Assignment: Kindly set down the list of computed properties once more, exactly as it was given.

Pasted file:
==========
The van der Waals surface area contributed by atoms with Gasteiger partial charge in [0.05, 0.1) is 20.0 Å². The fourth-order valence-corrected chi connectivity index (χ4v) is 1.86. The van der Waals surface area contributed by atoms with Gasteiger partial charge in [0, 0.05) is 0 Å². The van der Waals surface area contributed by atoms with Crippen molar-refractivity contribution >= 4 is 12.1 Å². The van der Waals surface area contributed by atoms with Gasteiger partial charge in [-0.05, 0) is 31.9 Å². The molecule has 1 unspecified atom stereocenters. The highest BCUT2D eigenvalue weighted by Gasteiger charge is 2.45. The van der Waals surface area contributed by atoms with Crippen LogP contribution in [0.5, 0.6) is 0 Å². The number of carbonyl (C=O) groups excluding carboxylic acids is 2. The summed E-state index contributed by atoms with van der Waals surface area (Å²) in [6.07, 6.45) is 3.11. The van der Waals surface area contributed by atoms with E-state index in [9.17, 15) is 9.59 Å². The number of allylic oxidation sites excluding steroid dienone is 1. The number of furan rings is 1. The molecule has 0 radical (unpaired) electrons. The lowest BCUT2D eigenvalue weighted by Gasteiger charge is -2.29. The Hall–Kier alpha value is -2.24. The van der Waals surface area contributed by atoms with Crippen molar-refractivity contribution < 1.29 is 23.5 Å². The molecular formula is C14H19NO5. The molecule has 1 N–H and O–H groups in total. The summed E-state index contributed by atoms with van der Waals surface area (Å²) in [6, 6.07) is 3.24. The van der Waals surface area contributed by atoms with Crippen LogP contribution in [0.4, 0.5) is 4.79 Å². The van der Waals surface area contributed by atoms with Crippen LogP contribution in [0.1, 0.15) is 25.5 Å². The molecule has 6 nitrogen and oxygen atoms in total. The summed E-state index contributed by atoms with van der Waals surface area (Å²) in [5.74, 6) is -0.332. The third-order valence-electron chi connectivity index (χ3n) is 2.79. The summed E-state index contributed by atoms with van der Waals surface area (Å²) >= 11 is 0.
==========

The van der Waals surface area contributed by atoms with Gasteiger partial charge in [0.05, 0.1) is 20.0 Å². The fourth-order valence-corrected chi connectivity index (χ4v) is 1.86. The van der Waals surface area contributed by atoms with Gasteiger partial charge in [0, 0.05) is 0 Å². The van der Waals surface area contributed by atoms with Crippen molar-refractivity contribution >= 4 is 12.1 Å². The van der Waals surface area contributed by atoms with Gasteiger partial charge in [-0.05, 0) is 31.9 Å². The molecule has 1 unspecified atom stereocenters. The highest BCUT2D eigenvalue weighted by Gasteiger charge is 2.45. The van der Waals surface area contributed by atoms with Crippen LogP contribution in [0.5, 0.6) is 0 Å². The number of carbonyl (C=O) groups excluding carboxylic acids is 2. The summed E-state index contributed by atoms with van der Waals surface area (Å²) in [6.07, 6.45) is 3.11. The van der Waals surface area contributed by atoms with E-state index in [9.17, 15) is 9.59 Å². The number of allylic oxidation sites excluding steroid dienone is 1. The number of furan rings is 1. The molecule has 0 radical (unpaired) electrons. The lowest BCUT2D eigenvalue weighted by Gasteiger charge is -2.29. The Hall–Kier alpha value is -2.24. The van der Waals surface area contributed by atoms with Crippen molar-refractivity contribution < 1.29 is 23.5 Å². The molecular formula is C14H19NO5. The molecule has 1 N–H and O–H groups in total. The summed E-state index contributed by atoms with van der Waals surface area (Å²) in [6, 6.07) is 3.24. The van der Waals surface area contributed by atoms with Crippen LogP contribution in [0.4, 0.5) is 4.79 Å². The van der Waals surface area contributed by atoms with Crippen LogP contribution in [0.1, 0.15) is 25.5 Å². The molecule has 6 nitrogen and oxygen atoms in total. The summed E-state index contributed by atoms with van der Waals surface area (Å²) in [5.74, 6) is -0.332. The third-order valence-electron chi connectivity index (χ3n) is 2.79. The summed E-state index contributed by atoms with van der Waals surface area (Å²) >= 11 is 0.